Spotlight on Paul Kampf: Writer/Director Edition
In Theatre Trip’s “Spotlight On” series, we’re chatting with some of the most inspiring people in the theatre industry. And today we’re doing a special feature on Paul Kampf – a writer, director, and producer who has beautifully balanced a career spanning both the film and theatre worlds.
Paul Kampf is the director and writer of the brand-new film Imprisoned, which opened on September 13th. And we’re especially excited to feature him on Theatre Trip since he actually began his career in theatre! He has since started his own company (Breadline Theater Group) and will be returning to the stage in 2020 with his play October Surprise.
What was it that initially inspired you to pursue a career in film and theatre?
“I entered college as a music major on a percussion performance track. I loved the creative process that jazz drumming brought out in me. However, I had to attend a play on opening night as part of my general fine arts requirements. I witnessed a fictional play use real events that were deeply connected to the people around me in the audience. I was transfixed by the exchange of energy between audience and actor and was riveted by the immediacy of the event. I went back every performance that week and found that each night was its own unique journey.
Soon I auditioned for a professional company and ended up getting cast that summer. Soon afterward, the Artistic Director persuaded me to pursue acting at the University of MN, Duluth. I then went full force into the process of trying to learn the tools for the stage that so deeply impacted me as an audience member. Upon completing my degree, I accepted a scholarship for my MFA in Acting at Illinois State University, where many of Steppenwolf Theater’s founding members had emerged.
During this time, I started writing for the stage and was invited to work at London’s Famed Royal Court Theatre for a summer. Inspired, I launched my own theater company, Breadline Theater Group, with two friends and finished my graduate work after running our own repertory theater of world premiere work. This brought me and the company to Chicago. And for a decade, I continued to act, write and direct original work for the stage.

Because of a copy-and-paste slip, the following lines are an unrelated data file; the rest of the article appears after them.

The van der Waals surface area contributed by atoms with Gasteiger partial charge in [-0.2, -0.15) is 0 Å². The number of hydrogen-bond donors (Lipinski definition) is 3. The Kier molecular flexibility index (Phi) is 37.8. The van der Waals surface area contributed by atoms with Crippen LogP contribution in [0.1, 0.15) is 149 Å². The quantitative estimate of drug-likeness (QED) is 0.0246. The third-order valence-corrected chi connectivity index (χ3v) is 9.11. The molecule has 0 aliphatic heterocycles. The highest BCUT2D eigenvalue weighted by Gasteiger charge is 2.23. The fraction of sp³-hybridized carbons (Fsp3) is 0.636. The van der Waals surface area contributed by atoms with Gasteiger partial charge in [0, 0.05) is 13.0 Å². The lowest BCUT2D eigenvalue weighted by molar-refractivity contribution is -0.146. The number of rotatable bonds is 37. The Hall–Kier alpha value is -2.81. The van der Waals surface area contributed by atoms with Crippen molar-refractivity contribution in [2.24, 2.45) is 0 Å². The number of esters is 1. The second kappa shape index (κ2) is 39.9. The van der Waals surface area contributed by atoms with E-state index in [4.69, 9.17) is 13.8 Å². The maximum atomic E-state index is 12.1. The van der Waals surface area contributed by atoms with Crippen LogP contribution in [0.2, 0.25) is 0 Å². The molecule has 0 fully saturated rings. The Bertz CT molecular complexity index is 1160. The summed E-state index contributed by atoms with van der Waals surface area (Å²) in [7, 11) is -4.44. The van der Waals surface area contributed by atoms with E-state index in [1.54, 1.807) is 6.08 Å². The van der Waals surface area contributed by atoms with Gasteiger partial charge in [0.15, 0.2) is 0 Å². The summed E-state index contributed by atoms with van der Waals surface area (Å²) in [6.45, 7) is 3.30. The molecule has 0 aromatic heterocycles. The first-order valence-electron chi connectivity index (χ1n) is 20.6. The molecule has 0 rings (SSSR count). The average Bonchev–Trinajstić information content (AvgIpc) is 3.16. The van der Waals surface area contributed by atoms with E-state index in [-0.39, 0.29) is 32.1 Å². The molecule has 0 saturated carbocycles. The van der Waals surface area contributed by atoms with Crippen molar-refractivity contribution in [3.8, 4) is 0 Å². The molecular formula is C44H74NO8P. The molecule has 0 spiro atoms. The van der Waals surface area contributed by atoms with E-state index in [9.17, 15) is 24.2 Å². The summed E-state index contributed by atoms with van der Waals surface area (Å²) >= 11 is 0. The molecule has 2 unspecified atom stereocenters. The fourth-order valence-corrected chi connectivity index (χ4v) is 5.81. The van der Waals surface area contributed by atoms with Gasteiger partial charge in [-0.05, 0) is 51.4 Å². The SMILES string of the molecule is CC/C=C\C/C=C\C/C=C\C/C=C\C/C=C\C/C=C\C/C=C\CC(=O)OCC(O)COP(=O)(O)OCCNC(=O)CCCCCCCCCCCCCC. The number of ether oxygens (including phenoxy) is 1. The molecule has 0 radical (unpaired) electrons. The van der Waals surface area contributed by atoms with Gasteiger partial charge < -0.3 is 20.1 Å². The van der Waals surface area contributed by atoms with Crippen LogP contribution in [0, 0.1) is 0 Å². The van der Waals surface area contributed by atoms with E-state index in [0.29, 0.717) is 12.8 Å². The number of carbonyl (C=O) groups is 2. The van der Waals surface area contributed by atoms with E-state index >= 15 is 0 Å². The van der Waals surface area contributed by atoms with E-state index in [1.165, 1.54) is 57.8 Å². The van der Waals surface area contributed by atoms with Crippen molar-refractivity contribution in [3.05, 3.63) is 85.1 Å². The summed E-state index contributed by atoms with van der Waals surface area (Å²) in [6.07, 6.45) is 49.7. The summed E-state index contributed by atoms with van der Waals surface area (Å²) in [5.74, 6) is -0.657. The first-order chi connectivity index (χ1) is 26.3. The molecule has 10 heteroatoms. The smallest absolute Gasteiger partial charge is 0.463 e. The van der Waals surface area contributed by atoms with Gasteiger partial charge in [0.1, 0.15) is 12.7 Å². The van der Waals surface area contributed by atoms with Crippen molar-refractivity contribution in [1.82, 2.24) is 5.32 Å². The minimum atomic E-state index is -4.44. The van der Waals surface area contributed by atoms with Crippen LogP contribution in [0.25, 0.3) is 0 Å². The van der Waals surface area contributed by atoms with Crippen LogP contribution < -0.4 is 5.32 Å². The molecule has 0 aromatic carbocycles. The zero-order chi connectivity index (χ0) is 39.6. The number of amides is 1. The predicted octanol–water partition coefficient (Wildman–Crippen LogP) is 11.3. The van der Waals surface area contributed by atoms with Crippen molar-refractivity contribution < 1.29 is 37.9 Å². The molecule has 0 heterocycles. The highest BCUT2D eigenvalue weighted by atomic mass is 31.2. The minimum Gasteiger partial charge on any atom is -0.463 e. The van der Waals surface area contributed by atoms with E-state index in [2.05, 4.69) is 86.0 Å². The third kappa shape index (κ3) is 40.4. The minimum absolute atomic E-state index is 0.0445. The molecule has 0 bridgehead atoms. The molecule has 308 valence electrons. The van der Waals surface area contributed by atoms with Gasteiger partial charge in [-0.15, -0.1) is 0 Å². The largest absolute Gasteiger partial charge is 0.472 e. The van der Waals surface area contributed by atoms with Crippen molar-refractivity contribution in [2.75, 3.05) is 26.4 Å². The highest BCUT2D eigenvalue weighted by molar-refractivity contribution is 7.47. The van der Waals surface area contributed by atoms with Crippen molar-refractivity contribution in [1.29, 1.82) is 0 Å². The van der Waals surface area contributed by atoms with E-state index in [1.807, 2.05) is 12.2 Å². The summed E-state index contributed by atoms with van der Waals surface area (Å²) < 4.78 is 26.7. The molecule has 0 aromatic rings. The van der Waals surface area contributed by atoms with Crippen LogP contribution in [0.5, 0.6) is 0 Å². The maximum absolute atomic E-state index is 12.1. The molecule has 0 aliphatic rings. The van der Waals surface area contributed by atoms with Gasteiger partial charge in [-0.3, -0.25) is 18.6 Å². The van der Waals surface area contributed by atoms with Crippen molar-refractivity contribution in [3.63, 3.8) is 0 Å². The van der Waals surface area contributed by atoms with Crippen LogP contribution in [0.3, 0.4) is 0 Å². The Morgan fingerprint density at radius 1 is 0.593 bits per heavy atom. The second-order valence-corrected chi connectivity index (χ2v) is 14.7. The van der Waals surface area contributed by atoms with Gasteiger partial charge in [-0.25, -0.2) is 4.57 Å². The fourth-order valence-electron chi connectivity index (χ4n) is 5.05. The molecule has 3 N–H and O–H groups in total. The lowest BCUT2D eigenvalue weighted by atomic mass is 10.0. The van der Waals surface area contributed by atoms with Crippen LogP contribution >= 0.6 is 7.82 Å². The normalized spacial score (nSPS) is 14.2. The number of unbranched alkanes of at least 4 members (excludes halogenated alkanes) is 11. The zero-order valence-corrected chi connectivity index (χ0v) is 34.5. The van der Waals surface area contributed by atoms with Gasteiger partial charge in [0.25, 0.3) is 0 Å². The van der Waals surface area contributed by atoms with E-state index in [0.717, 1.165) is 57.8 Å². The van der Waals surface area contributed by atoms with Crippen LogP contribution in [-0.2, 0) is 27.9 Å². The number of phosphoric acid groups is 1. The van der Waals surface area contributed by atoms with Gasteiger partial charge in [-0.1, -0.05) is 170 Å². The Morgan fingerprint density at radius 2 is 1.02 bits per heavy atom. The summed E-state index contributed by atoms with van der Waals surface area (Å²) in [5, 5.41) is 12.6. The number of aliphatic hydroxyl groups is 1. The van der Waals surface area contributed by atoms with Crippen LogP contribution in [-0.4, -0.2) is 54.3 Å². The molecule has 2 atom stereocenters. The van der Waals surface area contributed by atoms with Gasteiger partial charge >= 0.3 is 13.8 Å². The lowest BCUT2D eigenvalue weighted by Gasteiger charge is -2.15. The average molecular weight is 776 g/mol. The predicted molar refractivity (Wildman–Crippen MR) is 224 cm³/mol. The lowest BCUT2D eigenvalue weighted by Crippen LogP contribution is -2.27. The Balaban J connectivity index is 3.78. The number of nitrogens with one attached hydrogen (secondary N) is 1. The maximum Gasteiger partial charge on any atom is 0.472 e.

After adapting my stage play, American Gothic, into a screenplay (Brothers Three) I soon found the script was garnering attention around Hollywood. It was time to put together the financing and cast the film. My experience in theater taught me how much work it is to build something from scratch, but with film it was on a much bigger scale. Within six months, I was behind the camera directing John Heard, Patrick Wilson and Neal McDonough – all great actors who’d all built their career from the stage. It was this first experience that taught me that my approach would be rooted in my theater experience and that I was at my best when I was able to work with actors that valued a similar process.”
“An actor must find his or her authenticity, build the imagination and learn the simplest means to communicating the largest ideas.”
Can you tell us a bit about your new film, Imprisoned, and what inspired this project?
“Imprisoned is starring Laurence Fishburne, Juan Pablo Raba, Juana Acosta and featuring Esai Morales, Edward James Olmos, Jon Huertas and John Heard in his final role. It was first inspired by some volunteer work I’d done in the Cook County Penal System in my early Chicago years. I was impacted by the desire to express themselves that I saw in the men taking my workshops. They all had a deep desire to communicate, but no tools our outlet to do so. Without a safe space, it was clear many of these men were making choices in their lives based on their limited access to self awareness and understanding. Thee conversations we had about justice, forgiveness, hope and paying one’s debt to society planted the seed of the story that ended up being the film, Imprisoned.”
“The film asks a very important question: Are we who we are today or are we stuck in our past? Dylan has made mistakes, but has paid his debt to society and has built a life focused on moving forward with the love and guidance of Maria, a woman who taught him he was not his past. But Warden Calvin is a man deeply impacted by the actions of a young Dylan and does not accept that such a man can change. Therefore, Warden Calvin uses his position of power to force Dylan to pay a second time for what he’d done when he was a young man.